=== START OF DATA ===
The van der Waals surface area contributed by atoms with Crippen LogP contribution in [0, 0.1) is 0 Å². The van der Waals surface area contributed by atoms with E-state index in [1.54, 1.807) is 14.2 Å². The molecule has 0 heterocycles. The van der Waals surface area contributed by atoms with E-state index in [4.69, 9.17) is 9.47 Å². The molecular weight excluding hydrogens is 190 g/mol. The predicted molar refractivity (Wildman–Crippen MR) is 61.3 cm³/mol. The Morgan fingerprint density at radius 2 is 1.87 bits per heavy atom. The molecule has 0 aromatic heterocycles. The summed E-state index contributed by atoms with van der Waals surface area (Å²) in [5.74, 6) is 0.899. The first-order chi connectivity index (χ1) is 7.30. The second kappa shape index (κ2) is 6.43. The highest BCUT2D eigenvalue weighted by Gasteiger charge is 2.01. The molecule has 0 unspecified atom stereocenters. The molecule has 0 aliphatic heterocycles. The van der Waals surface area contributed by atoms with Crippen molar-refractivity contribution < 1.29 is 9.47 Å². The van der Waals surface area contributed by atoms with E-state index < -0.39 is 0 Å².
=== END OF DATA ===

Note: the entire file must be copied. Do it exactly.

The van der Waals surface area contributed by atoms with Crippen LogP contribution in [0, 0.1) is 0 Å². The van der Waals surface area contributed by atoms with E-state index in [1.54, 1.807) is 14.2 Å². The molecule has 0 heterocycles. The van der Waals surface area contributed by atoms with E-state index in [4.69, 9.17) is 9.47 Å². The molecular weight excluding hydrogens is 190 g/mol. The predicted molar refractivity (Wildman–Crippen MR) is 61.3 cm³/mol. The Morgan fingerprint density at radius 2 is 1.87 bits per heavy atom. The molecule has 0 aromatic heterocycles. The summed E-state index contributed by atoms with van der Waals surface area (Å²) in [5.74, 6) is 0.899. The first-order chi connectivity index (χ1) is 7.30. The second kappa shape index (κ2) is 6.43. The highest BCUT2D eigenvalue weighted by Gasteiger charge is 2.01. The molecule has 0 unspecified atom stereocenters. The molecule has 0 aliphatic heterocycles. The van der Waals surface area contributed by atoms with Crippen molar-refractivity contribution < 1.29 is 9.47 Å². The van der Waals surface area contributed by atoms with E-state index < -0.39 is 0 Å².